This is the 11th issue of Culture Amp's weekly email updating you on all the best #peoplegeek news around.
"In a good company culture, the 'what' defeats the 'who' of any decision the vast majority of the time."
What do “vape” “exposure” and “culture” all have in common? They are all words of the year. The choice is based on significant increases in searches of the word on merriam-webster.com. While culture is a chameleon-like word, with different meanings in different contexts, it’s interesting to note that one spike was attributed to The New Yorker's December issue about the book, "How Google Works.” "It wasn't Google's culture that turned those five engineers into problem-solving ninjas who changed the course of the company over the weekend," wrote the authors, former Google CEO Eric Schmidt and former head of product development Jonathan Rosenberg. "Rather it was the culture that attracted the ninjas to the company in the first place."
When one of Google’s highest ranking executives Patrick Pichette left to spend "more time with his family” he was the first to say “I know you’ve heard that line before.” Indeed, the struggle for work/life balance is hard at an executive level, but it’s not an uncommon struggle for anyone in almost any industry these days. So, for his send off, Pichette wrote a memo, outlining the reasons for his decision: “ In the end, life is wonderful, but nonetheless a series of trade offs, especially between business/professional endeavours and family/community. And thankfully, I feel I’m at a point in my life where I no longer have to have to make such tough choices anymore. And for that I am truly grateful. Carpe Diem.” Wouldn’t it be wonderful if work could afford us these epiphanies and opportunities long before retirement?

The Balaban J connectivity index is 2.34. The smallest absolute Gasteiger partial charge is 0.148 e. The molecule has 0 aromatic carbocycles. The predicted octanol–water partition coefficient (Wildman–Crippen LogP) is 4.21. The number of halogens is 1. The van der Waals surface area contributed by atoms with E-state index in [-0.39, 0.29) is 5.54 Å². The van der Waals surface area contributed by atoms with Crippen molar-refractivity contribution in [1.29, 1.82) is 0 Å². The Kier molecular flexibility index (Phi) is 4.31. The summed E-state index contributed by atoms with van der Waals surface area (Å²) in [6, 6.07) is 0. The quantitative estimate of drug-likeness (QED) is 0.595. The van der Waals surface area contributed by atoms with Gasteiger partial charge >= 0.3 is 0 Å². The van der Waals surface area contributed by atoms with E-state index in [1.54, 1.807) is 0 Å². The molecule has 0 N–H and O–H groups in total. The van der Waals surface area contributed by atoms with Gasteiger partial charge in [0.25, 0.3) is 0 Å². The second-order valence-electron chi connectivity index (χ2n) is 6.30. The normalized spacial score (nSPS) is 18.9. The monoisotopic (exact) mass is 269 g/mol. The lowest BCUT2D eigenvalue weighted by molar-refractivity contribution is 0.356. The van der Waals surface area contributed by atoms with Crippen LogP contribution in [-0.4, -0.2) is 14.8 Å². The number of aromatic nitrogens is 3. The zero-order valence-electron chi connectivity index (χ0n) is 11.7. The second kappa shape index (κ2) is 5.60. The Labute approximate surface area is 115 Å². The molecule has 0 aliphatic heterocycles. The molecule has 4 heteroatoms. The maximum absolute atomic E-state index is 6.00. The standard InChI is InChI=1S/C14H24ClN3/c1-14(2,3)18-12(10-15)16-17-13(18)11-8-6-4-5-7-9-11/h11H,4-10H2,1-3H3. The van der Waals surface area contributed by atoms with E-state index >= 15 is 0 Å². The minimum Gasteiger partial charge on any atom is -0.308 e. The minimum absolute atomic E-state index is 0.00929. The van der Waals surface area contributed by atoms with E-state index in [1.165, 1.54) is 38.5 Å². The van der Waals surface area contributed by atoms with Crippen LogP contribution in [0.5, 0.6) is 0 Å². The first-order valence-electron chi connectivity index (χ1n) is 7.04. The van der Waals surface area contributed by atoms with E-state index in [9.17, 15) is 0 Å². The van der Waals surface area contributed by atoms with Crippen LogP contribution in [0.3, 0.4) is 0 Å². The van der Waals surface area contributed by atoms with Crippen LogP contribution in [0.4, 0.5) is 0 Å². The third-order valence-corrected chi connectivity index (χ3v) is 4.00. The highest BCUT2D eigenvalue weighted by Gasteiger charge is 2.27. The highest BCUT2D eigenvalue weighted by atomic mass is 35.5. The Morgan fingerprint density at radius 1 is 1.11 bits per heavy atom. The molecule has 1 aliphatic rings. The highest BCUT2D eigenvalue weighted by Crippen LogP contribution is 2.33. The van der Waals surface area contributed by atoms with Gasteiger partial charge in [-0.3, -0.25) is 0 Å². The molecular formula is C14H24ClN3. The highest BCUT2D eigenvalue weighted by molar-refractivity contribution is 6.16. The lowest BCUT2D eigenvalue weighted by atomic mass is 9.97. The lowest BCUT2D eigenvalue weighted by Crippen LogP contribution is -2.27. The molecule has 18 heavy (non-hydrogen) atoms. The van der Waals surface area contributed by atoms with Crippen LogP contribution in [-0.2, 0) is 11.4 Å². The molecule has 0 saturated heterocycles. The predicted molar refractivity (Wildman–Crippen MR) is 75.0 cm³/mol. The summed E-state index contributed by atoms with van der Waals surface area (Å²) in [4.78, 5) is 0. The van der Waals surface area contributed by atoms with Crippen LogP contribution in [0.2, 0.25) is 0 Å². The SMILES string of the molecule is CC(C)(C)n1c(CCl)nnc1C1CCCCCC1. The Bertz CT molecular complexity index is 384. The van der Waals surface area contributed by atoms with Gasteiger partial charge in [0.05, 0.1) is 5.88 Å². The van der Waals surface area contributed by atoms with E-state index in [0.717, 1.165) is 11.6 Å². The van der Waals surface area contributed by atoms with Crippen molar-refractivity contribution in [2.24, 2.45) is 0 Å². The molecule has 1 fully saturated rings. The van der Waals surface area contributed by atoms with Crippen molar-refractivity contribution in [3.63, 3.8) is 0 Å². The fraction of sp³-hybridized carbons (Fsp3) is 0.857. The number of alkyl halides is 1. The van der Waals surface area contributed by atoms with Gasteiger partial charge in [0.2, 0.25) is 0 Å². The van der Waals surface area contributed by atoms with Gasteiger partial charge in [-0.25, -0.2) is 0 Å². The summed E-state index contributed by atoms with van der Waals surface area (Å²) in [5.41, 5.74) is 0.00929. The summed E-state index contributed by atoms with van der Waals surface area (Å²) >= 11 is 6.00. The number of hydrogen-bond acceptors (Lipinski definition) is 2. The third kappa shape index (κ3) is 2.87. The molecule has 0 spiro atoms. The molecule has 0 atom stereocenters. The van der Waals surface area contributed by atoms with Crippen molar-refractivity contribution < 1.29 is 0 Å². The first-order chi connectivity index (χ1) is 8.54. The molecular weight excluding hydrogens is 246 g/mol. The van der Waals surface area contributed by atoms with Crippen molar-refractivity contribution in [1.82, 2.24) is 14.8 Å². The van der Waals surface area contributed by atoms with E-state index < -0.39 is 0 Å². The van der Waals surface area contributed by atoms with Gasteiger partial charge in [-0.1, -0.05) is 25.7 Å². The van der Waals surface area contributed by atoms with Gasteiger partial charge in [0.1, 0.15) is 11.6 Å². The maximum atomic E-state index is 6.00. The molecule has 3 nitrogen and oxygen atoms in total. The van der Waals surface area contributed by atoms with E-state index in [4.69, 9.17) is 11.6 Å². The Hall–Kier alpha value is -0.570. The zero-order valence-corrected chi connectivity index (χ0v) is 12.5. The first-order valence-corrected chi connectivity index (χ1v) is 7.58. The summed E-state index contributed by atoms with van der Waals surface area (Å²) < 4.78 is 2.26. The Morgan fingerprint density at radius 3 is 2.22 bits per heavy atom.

Diversity, yes, it’s an issue that’s not going to go away any time soon. And despite all the gloom at times, there are the occasional successes that are worth noting. Etsy is one of those. "The company made headlines when they realized diversity of their employees was a major issue — and then their gender diversity decreased by 35 percent even though they had made a point a prioritize it.” So simply saying diversity is a core value, does not make it one. Etsy started investing in Hacker School and encouraged women engineers to apply, hiring many of them as they finished the program. Some other advice on improving culture and including as much diverse talent as possible is: Assess where you are and share it with everyone, nurture feedback loops, talk about current issues, facilitate opportunities for genuine connection and examine the ecosystem of relationships.
"Those experiences shape my view of software engineering and tech culture, to this day,” writes Julia Ferraioli. Except they are not great experiences, and they are also not uncommon, because Ferraioli is a female engineer. She writes about the times she was asked to take notes, had a boss who tickled her, a team who thought it funny to put explicit pictures in their presentations, and numerous other things that many women in tech can relate to. The point Ferraioli makes is that if we want more women in the industry we need to stop focussing on building the pipeline (education) and "ask ourselves what they’re going to face in the workplaces we’ve created."
Jessica Livingston writes about how culture matters to her and what she’s learnt by spending the past decade focusing on the culture at Y Combinator, including the impact she’s had on it. Livingston writes that culture is often ignored by the media and founders because "it doesn't seem exciting, or it's too touchy-feely, or it can't be measured.” She says that the sooner founders think about culture, the better the companies they build. "Culture is not just a mission statement,” says Livingston. "It's which people you have in your organization, how you act within it, and even how you act to the outside world."